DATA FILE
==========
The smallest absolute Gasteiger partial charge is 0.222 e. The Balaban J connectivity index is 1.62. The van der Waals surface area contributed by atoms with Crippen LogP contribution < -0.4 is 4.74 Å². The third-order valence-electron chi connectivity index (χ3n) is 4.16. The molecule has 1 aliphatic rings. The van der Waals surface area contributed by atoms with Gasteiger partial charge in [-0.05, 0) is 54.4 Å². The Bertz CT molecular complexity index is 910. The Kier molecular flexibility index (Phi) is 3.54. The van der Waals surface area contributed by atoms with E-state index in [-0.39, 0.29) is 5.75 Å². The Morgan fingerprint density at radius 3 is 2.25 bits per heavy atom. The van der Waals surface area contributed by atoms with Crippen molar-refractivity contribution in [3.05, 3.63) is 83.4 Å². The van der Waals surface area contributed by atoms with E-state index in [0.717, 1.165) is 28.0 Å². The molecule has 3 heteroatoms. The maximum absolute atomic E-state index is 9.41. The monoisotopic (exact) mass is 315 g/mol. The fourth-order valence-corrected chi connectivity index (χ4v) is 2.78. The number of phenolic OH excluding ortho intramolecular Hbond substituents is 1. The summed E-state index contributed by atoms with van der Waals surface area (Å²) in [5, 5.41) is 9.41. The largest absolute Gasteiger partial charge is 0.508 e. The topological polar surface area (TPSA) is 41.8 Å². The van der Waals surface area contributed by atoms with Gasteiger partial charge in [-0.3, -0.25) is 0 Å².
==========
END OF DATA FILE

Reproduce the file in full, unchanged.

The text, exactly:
The smallest absolute Gasteiger partial charge is 0.222 e. The Balaban J connectivity index is 1.62. The van der Waals surface area contributed by atoms with Crippen LogP contribution < -0.4 is 4.74 Å². The third-order valence-electron chi connectivity index (χ3n) is 4.16. The molecule has 1 aliphatic rings. The van der Waals surface area contributed by atoms with Gasteiger partial charge in [-0.05, 0) is 54.4 Å². The Bertz CT molecular complexity index is 910. The Kier molecular flexibility index (Phi) is 3.54. The van der Waals surface area contributed by atoms with E-state index in [-0.39, 0.29) is 5.75 Å². The Morgan fingerprint density at radius 3 is 2.25 bits per heavy atom. The van der Waals surface area contributed by atoms with Crippen molar-refractivity contribution in [3.05, 3.63) is 83.4 Å². The van der Waals surface area contributed by atoms with E-state index in [0.717, 1.165) is 28.0 Å². The molecule has 3 heteroatoms. The maximum absolute atomic E-state index is 9.41. The monoisotopic (exact) mass is 315 g/mol. The fourth-order valence-corrected chi connectivity index (χ4v) is 2.78. The number of phenolic OH excluding ortho intramolecular Hbond substituents is 1. The summed E-state index contributed by atoms with van der Waals surface area (Å²) in [5, 5.41) is 9.41. The largest absolute Gasteiger partial charge is 0.508 e. The topological polar surface area (TPSA) is 41.8 Å². The van der Waals surface area contributed by atoms with Gasteiger partial charge in [-0.3, -0.25) is 0 Å².